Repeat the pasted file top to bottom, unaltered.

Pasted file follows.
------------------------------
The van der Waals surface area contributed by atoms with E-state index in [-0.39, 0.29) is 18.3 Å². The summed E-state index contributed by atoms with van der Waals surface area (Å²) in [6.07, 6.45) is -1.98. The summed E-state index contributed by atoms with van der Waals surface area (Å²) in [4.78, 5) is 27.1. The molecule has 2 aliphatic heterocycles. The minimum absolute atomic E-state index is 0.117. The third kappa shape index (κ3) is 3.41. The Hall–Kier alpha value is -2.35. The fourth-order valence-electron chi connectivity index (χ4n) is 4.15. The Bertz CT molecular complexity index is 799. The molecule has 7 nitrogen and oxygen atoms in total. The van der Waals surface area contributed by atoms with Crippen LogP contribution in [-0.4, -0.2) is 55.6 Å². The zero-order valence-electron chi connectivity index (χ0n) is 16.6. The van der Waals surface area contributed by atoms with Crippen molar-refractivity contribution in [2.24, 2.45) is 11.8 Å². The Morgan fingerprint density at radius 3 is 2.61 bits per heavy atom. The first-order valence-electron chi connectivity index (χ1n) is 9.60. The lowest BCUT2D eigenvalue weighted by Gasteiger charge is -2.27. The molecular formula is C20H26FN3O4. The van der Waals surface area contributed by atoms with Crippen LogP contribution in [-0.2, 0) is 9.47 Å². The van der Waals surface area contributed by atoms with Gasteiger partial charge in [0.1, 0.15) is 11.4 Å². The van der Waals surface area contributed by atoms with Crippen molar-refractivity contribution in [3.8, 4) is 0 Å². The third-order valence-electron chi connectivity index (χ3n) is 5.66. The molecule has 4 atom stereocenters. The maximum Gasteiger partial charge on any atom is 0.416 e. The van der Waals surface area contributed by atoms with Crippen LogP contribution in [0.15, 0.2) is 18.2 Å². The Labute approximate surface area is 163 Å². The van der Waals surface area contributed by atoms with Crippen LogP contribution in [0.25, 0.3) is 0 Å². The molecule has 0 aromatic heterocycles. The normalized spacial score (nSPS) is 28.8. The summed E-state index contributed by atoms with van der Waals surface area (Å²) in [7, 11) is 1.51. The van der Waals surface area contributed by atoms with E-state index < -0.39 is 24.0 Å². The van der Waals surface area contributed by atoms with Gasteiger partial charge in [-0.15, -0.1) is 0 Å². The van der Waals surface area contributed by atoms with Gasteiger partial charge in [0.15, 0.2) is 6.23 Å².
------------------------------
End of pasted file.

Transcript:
The van der Waals surface area contributed by atoms with E-state index in [-0.39, 0.29) is 18.3 Å². The summed E-state index contributed by atoms with van der Waals surface area (Å²) in [6.07, 6.45) is -1.98. The summed E-state index contributed by atoms with van der Waals surface area (Å²) in [4.78, 5) is 27.1. The molecule has 2 aliphatic heterocycles. The minimum absolute atomic E-state index is 0.117. The third kappa shape index (κ3) is 3.41. The Hall–Kier alpha value is -2.35. The fourth-order valence-electron chi connectivity index (χ4n) is 4.15. The Bertz CT molecular complexity index is 799. The molecule has 7 nitrogen and oxygen atoms in total. The van der Waals surface area contributed by atoms with Crippen LogP contribution in [-0.4, -0.2) is 55.6 Å². The zero-order valence-electron chi connectivity index (χ0n) is 16.6. The van der Waals surface area contributed by atoms with Crippen molar-refractivity contribution in [2.24, 2.45) is 11.8 Å². The Morgan fingerprint density at radius 3 is 2.61 bits per heavy atom. The first-order valence-electron chi connectivity index (χ1n) is 9.60. The lowest BCUT2D eigenvalue weighted by Gasteiger charge is -2.27. The molecular formula is C20H26FN3O4. The van der Waals surface area contributed by atoms with Crippen LogP contribution in [-0.2, 0) is 9.47 Å². The van der Waals surface area contributed by atoms with Gasteiger partial charge in [0.1, 0.15) is 11.4 Å². The van der Waals surface area contributed by atoms with Crippen molar-refractivity contribution in [3.8, 4) is 0 Å². The third-order valence-electron chi connectivity index (χ3n) is 5.66. The molecule has 4 atom stereocenters. The maximum Gasteiger partial charge on any atom is 0.416 e. The van der Waals surface area contributed by atoms with Crippen LogP contribution in [0.15, 0.2) is 18.2 Å². The Labute approximate surface area is 163 Å². The van der Waals surface area contributed by atoms with Crippen LogP contribution in [0.25, 0.3) is 0 Å². The molecule has 0 aromatic heterocycles. The normalized spacial score (nSPS) is 28.8. The summed E-state index contributed by atoms with van der Waals surface area (Å²) in [7, 11) is 1.51. The van der Waals surface area contributed by atoms with E-state index < -0.39 is 24.0 Å². The van der Waals surface area contributed by atoms with Gasteiger partial charge in [-0.15, -0.1) is 0 Å². The van der Waals surface area contributed by atoms with Gasteiger partial charge in [0.15, 0.2) is 6.23 Å².